Google Announces $2 Billion Investment In Solar And Wind Energy In Response To Climate Strike
Just a day before the world participated in a massive climate strike to pressure governments into taking action to save our planet, tech giant Google announced a multi-billion investment in solar and wind power, two key renewable energy sources we desperately need for a clean energy future.
Swedish teenager Greta Thunberg inspired the worldwide strike, even participating in the United States, where even over 1,000 Amazon employees took part along with Google employees and those of several other companies.
These workers recognize that climate change threatens the entire globe and every living creature, including humans.
That’s why it’s important that the companies they work for take on the responsibility of taking action to fight back against it. And that’s what Google is doing after CEO Sundar Pichai announced a major investment on September 19th.
“Today we’re taking another big step by making the biggest corporate purchase of renewable energy in history,” Pichai said in the statement. “This purchase is made up of a 1,600-megawatt (MW) package of agreements and includes 18 new energy deals. Together, these deals will increase our worldwide portfolio of wind and solar agreements by more than 40 percent, to 5,500 MW—equivalent to the capacity of a million solar rooftops. Once all these projects come online, our carbon-free energy portfolio will produce more electricity than places like Washington D.C. or entire countries like Lithuania or Uruguay use each year.”
And that’s a particularly big deal because even Internet usage leaves a carbon footprint.
Overall, the deals represent a $2 billion investment that will generate $7 billion of economic growth and create thousands of jobs, perhaps more.
“Our latest agreements will also spur the construction of more than $2 billion in new energy infrastructure, including millions of solar panels and hundreds of wind turbines spread across three continents,” Pichai stated. “In all, our renewable energy fleet now stands at 52 projects, driving more than $7 billion in new construction and thousands of related jobs.”
Those three continents are North America, South America and Europe, which must get further involved in leading the fight against climate change. In a way, Google is helping them lead.
These 18 new deals span the globe, and include investments in the U.S., Chile and Europe. In the U.S., we’ll purchase energy from 720 MW of solar farms in North Carolina (155 MW), South Carolina (75 MW), and Texas (490 MW)—more than doubling the capacity of our global solar portfolio to date. In South America, we’re adding 125 MW of renewable energy capacity to the grid that supplies our data center in Chile. Finally, almost half (793 MW) of the new renewable energy capacity purchased will be located in Europe, specifically Finland (255 MW), Sweden (286 MW), Belgium (92 MW), and Denmark (160 MW).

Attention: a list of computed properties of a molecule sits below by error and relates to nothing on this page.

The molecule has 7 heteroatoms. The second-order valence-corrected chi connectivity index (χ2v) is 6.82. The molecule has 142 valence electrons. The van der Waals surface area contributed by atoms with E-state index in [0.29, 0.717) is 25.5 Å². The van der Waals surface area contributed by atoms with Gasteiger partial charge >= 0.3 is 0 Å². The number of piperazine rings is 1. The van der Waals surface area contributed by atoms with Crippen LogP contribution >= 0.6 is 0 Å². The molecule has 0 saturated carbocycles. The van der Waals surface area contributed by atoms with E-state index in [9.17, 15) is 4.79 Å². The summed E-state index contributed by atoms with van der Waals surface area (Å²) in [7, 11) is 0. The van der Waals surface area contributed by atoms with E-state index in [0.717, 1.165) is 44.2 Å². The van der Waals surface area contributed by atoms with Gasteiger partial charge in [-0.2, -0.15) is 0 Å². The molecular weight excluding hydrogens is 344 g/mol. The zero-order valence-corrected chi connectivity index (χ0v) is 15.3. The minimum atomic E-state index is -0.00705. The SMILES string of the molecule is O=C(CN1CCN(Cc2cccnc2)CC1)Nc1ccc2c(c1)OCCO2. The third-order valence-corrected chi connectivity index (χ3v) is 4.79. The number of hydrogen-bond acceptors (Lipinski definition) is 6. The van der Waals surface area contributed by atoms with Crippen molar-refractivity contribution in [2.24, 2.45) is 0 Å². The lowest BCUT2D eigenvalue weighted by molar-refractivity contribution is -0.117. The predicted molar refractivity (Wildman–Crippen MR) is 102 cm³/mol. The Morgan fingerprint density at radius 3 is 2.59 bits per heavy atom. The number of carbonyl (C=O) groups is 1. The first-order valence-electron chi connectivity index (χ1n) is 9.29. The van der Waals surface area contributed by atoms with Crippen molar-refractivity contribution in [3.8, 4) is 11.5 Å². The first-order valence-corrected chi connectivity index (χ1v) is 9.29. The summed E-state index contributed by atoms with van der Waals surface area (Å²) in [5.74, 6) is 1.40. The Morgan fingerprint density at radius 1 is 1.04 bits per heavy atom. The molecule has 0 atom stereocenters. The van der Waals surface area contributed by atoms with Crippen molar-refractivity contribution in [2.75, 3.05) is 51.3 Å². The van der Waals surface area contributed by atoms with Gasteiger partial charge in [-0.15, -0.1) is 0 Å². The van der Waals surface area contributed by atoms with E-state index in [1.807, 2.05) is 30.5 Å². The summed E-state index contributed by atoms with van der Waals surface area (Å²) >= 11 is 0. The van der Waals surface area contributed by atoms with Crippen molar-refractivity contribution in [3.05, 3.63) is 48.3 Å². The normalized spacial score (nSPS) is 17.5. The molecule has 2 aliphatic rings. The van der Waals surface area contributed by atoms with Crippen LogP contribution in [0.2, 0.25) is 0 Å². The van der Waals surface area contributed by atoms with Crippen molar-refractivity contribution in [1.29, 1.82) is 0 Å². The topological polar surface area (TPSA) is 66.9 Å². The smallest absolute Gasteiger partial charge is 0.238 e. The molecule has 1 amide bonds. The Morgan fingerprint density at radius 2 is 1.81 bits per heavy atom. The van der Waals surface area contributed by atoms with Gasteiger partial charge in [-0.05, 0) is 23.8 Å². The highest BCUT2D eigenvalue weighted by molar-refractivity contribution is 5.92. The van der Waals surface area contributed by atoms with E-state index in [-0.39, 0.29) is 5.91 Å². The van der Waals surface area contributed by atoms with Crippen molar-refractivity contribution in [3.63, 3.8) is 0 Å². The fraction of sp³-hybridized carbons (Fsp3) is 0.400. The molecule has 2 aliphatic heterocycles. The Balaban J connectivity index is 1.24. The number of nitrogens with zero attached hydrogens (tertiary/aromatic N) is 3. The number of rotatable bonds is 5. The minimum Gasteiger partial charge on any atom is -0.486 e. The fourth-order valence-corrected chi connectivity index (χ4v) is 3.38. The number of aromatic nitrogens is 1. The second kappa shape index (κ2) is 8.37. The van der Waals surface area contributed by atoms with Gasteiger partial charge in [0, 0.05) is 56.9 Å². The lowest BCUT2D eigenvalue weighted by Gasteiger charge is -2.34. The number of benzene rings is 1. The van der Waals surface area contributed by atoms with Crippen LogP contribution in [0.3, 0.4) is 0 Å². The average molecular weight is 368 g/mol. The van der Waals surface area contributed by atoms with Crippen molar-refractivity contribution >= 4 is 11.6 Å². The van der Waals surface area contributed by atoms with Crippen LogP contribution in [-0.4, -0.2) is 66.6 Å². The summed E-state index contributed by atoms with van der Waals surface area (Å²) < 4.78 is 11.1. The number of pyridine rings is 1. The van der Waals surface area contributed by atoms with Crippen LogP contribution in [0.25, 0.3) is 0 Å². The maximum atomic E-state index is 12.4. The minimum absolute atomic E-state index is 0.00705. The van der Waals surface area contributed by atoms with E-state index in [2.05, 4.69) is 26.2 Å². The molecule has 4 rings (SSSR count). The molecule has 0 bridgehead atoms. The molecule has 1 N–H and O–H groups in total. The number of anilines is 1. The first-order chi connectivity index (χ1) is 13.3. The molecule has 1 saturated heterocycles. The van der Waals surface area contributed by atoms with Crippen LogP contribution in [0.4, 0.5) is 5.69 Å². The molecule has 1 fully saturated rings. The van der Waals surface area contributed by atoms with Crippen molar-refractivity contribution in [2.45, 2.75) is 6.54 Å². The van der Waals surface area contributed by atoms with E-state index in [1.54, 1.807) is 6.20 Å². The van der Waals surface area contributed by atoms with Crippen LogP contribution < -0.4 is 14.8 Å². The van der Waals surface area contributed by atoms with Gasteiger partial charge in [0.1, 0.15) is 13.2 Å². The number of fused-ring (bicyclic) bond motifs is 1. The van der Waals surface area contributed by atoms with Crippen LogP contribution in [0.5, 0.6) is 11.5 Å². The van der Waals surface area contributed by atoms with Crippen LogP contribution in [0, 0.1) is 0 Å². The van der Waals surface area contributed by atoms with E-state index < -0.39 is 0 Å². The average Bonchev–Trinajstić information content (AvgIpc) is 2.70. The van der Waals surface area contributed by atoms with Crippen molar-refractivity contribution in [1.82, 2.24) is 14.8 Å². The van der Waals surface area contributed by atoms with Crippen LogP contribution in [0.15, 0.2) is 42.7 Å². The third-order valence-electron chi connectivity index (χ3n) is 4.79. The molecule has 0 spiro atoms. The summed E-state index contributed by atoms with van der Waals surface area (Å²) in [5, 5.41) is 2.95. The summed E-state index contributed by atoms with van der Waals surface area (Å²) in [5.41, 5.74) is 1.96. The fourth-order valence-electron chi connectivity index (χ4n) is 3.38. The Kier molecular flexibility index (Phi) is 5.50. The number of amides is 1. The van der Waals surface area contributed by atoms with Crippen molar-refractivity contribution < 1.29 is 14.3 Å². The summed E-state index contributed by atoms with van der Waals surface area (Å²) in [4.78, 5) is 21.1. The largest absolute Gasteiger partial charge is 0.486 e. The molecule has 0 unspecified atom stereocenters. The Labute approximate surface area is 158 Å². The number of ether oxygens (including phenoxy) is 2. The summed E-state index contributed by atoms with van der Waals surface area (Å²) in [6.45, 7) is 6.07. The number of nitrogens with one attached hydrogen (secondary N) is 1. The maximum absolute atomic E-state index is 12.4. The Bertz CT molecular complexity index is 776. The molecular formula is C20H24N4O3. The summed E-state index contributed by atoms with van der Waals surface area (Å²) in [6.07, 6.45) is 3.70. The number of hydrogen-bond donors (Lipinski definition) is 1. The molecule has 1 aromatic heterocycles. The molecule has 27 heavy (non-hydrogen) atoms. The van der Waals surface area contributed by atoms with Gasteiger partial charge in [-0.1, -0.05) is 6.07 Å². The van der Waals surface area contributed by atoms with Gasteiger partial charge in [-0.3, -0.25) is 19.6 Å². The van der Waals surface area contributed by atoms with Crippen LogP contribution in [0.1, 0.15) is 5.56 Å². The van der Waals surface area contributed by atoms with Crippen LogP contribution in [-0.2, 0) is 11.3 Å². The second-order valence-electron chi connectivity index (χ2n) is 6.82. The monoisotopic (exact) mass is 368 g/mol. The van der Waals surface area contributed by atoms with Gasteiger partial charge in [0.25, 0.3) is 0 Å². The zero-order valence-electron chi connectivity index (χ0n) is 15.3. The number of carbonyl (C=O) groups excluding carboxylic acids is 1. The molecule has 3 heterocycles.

Google is also going beyond their own backyard, seeking to even make clean energy more affordable and accessible to small businesses.
Beyond our own operations, we’re working to make clean energy mainstream and break down the barriers for those who want to purchase renewable energy. Today we’re announcing two new grants from Google.org to provide further support for organizations that expand access to clean energy for all businesses—from flower shops to big-box retailers to startups.
“As you can see in our newly released 2019 Environmental Report, these are just a few of the ways we’re working to tackle climate change at a global scale,” Pichai concluded. “We’re also investing in AI and other technologies like Google Earth Engine to scale these efforts beyond our walls. Our goal is to make sure technology can benefit everyone—and the planet we call home. With today’s announcement, we’re one step closer to that goal.”
So, the climate strike had an effect before it even began. Hopefully, governments will soon follow suit. It’s either that, or we will have to put the pressure on corporations to throw their own weight against lawmakers to make them do the right thing.
Featured Image: Wikimedia